Going to the Mummers Parade on New Years Day has been a Philadelphia tradition. Even though it always seemed to be the coldest day of the year, it was a must (at least once)..
photo from the Mummers Museum archive
The earliest settlers to the Philadelphia area, the Swede's brought this idea of welcoming in the New Year with parades, masquerades and noise makers with them and as time went on, the celebration grew. Today the Mummers spend all year preparing for this big day. Making their own costumes, practicing their banjo type music and learning the latest Mummer's strut.
I took my children to their first parade when Amanda was about 18 months old. We bought all of the cousins glow-in-the-dark necklaces so we could pick them out in the crowd of ruckus revelers. I remember driving my caravan home after the parade and one of my little nieces saying "Aunt Betsy, Amanda's mouth is glowing". Do I remember anything about the parade? No, all I remember is rushing home to call the Poison Bureau.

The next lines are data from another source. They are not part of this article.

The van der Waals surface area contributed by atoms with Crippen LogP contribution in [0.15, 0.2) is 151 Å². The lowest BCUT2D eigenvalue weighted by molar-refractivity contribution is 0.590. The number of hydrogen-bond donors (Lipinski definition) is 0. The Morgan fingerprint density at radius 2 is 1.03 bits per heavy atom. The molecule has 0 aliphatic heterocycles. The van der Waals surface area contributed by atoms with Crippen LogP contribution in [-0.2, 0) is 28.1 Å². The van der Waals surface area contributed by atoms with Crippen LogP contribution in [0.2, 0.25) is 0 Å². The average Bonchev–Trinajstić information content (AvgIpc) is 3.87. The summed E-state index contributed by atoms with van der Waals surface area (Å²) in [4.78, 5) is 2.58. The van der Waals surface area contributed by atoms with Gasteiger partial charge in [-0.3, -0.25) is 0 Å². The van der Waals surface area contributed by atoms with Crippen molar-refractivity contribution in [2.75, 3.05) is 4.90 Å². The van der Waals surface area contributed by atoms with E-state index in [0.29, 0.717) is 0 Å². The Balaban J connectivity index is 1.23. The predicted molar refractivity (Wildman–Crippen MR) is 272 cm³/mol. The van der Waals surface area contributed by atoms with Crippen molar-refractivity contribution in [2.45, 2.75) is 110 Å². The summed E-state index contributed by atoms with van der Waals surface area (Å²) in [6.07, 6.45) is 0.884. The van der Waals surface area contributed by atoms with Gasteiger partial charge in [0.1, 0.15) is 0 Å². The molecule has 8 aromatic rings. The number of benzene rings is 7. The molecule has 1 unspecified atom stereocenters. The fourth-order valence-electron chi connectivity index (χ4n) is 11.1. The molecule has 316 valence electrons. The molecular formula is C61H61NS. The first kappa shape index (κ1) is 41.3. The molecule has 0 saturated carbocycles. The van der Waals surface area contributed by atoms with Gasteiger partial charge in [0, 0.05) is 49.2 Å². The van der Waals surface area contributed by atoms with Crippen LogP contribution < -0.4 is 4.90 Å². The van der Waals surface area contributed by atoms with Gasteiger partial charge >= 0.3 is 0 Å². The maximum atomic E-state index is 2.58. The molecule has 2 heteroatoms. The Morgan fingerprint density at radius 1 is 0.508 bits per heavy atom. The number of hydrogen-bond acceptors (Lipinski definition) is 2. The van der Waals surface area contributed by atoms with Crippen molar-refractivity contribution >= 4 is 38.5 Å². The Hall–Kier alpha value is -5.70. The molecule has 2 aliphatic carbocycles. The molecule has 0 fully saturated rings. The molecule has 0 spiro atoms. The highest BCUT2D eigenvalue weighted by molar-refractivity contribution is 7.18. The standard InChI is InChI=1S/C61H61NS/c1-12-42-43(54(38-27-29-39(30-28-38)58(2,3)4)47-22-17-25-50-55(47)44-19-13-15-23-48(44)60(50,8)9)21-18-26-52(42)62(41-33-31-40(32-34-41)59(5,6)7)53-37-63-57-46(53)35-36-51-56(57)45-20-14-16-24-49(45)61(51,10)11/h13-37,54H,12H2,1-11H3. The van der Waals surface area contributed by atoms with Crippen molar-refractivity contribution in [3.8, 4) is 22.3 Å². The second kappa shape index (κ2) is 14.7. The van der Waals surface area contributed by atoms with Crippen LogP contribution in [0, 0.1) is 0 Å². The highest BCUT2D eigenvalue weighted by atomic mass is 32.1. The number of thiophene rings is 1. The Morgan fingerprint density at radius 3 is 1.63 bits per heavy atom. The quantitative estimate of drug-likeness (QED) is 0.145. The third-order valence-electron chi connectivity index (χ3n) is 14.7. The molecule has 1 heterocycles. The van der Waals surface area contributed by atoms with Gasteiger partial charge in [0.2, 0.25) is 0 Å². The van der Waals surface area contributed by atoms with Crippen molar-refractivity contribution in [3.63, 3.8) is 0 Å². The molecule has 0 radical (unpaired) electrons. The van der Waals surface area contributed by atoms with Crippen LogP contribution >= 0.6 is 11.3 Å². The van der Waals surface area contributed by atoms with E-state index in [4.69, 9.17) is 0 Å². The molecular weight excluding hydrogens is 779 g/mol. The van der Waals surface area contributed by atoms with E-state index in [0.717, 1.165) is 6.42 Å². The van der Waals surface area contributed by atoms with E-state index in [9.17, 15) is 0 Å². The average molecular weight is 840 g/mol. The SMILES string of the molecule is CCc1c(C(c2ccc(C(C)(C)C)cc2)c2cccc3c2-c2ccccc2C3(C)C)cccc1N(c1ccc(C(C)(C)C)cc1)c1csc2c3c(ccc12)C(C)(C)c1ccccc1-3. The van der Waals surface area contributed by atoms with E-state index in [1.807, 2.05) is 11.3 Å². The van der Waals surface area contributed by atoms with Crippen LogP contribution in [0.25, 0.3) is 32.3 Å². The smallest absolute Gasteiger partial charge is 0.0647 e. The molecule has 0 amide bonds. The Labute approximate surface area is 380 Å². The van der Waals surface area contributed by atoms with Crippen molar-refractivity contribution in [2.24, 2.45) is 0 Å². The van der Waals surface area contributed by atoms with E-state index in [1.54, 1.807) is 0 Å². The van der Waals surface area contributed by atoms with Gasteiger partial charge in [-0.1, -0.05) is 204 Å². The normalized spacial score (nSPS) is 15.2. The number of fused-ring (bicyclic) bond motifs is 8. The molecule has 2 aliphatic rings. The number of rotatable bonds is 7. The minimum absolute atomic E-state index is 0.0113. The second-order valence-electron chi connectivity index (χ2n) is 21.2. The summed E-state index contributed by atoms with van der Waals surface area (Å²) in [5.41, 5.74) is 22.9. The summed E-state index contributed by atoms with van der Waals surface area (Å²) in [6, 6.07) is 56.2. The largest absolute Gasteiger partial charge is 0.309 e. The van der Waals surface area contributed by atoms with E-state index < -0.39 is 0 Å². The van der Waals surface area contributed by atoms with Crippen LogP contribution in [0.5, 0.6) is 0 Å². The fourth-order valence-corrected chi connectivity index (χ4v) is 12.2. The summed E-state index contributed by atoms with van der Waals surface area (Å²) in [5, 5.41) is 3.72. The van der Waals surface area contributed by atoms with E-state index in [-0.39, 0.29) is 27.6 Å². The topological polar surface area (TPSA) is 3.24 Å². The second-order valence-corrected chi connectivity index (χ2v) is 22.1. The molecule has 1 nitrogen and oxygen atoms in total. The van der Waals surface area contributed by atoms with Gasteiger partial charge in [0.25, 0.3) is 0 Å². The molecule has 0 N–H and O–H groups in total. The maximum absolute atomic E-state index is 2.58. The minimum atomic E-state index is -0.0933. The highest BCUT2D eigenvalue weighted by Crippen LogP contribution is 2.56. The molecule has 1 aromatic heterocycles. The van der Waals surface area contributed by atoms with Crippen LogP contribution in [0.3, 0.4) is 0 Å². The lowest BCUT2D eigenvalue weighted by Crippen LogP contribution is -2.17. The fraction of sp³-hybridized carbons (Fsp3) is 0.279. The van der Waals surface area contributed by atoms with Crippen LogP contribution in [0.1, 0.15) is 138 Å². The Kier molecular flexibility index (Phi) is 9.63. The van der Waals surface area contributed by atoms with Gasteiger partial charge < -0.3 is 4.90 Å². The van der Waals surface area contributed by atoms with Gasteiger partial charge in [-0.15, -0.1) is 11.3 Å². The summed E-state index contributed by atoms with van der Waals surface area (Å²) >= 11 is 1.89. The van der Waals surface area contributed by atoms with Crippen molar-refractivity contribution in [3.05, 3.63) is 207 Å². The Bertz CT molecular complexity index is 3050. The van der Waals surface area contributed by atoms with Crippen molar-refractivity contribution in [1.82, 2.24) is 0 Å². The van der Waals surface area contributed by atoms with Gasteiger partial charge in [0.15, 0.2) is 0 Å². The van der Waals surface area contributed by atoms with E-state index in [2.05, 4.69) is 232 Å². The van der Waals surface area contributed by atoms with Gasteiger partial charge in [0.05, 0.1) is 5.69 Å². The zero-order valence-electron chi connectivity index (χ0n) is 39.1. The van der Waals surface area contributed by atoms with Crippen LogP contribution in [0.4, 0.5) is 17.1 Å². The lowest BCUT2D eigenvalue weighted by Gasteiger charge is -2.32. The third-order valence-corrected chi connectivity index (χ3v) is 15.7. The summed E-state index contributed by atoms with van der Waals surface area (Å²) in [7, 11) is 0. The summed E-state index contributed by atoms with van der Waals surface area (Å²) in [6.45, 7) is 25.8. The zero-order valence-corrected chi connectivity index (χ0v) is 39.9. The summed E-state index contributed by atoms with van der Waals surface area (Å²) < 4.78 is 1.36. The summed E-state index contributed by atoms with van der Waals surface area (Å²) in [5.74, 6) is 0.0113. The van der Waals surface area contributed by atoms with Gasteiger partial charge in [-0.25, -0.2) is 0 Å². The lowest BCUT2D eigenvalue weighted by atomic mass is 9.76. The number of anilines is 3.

Last year, I took two of my granddaughters to a parade in New Jersey where they were able to see that Philadelphia tradition of Mummers doing their struts. Just thinking about that party atmosphere makes me want to get up and dance!